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Atlantic Wind walks away from watershed plans

Times News Online|Chris Reber|September 3, 2022
PennsylvaniaLegalZoning/Planning
The developer that proposed wind turbines on Bethlehem Authority land in Penn Forest Township is reportedly leaving the project after more than six years. The authority says that Atlantic Wind LLC is no longer interested in building wind turbines on the authority’s 12,500-acre watershed property in Penn Forest Township.

The developer that proposed wind turbines on Bethlehem Authority land in Penn Forest Township is reportedly leaving the project after more than six years.
 
The authority says that Atlantic Wind LLC is no longer interested in building wind turbines on the authority’s 12,500-acre watershed property in Penn Forest Township.
 
According to Stephen Repasch, director of the Bethlehem Authority, Atlantic Wind’s decision was because it has other projects in development.
 
“This one was not at the top of their priority list. The decision was made to let it go,” he said.
 
The project has been the subject of a long court battle over whether turbines are allowed on the property under the township’s zoning ordinance. The township, and a group of more than 40 residents, have been fighting the project since it was proposed in 2016.
 
Bethlehem Authority plans to continue the court battle while looking for a new partner to develop the project.
 
Repasch said even if the courts decide in the authority’s favor, it will be several years before a new developer would be ready to install turbines.
 
“It’s going to be ... more [truncated due to possible copyright]
     
The developer that proposed wind turbines on Bethlehem Authority land in Penn Forest Township is reportedly leaving the project after more than six years.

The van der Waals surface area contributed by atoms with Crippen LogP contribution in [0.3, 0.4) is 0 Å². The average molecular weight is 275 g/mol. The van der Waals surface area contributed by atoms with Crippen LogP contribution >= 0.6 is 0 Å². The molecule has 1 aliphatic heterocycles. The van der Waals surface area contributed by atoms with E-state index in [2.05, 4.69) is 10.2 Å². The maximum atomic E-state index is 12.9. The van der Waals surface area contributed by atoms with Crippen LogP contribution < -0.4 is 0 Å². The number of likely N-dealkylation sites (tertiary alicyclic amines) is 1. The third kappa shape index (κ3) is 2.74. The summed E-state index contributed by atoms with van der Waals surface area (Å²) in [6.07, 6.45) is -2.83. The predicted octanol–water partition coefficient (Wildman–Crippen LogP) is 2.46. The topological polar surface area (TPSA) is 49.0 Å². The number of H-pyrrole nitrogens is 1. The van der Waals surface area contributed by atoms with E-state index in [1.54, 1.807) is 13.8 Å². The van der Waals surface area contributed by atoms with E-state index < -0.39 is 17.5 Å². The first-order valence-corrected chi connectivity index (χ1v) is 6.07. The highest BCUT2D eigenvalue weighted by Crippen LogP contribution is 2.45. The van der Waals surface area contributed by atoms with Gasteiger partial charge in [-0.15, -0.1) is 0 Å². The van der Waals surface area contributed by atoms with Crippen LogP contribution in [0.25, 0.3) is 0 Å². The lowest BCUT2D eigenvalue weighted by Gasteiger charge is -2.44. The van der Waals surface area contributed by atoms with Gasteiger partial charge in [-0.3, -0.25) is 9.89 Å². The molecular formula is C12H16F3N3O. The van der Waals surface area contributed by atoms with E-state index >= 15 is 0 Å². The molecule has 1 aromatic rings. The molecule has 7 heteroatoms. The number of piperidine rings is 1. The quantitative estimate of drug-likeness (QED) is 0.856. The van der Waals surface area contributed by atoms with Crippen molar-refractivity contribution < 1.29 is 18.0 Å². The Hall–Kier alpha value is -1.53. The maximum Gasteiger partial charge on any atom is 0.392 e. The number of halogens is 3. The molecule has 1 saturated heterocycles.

The authority says that Atlantic Wind LLC is no longer interested in building wind turbines on the authority’s 12,500-acre watershed property in Penn Forest Township.
 
According to Stephen Repasch, director of the Bethlehem Authority, Atlantic Wind’s decision was because it has other projects in development.
 
“This one was not at the top of their priority list. The decision was made to let it go,” he said.
 
The project has been the subject of a long court battle over whether turbines are allowed on the property under the township’s zoning ordinance. The township, and a group of more than 40 residents, have been fighting the project since it was proposed in 2016.
 
Bethlehem Authority plans to continue the court battle while looking for a new partner to develop the project.
 
Repasch said even if the courts decide in the authority’s favor, it will be several years before a new developer would be ready to install turbines.
 
“It’s going to be a fairly long process, Repasch said.
 
A new developer would likely stick to the plans submitted by the authority and Atlantic Wind - calling for 28 turbines, which would stand nearly 600-feet tall. A new plan would be subject to stricter township zoning regulations on wind turbines, which the township adopted after Atlantic Wind submitted its application.
 
The ongoing court battle revolves around two issues: Whether the project meets the township’s noise standards, and zoning rules which state a property can only have one principal use.
 
The township and residents have argued in court that wind energy is a second principal use for the property, in addition to producing potable water for the City of Bethlehem.
 
A county court judge ruled in favor of the township in 2020. Earlier this year, a state appeals court judge partly reversed the decision.
 
She said wind energy was not an illegal second use, because there wasn’t enough evidence to prove that the property was already used for water production. Also, Bethlehem Authority’s land is made up of many smaller parcels.
 
The judge also ruled that the zoning hearing board must reconsider the case using a different noise standard.
 
The township and residents appealed that decision to the state supreme court in April. The state supreme court has still not announced whether it will hear the appeal.
 
Repasch said that the project is still a good idea because it provides green energy, and revenue for the authority, while disturbing less than 100 acres of its watershed - which has 12,500 acres in Penn Forest Township alone.
 
“I personally think, given the energy needs of this society, that it’s the way to go,” he said.

Content truncated due to possible copyright. Use source link for full article.


Source:https://www.tnonline.com/2022…

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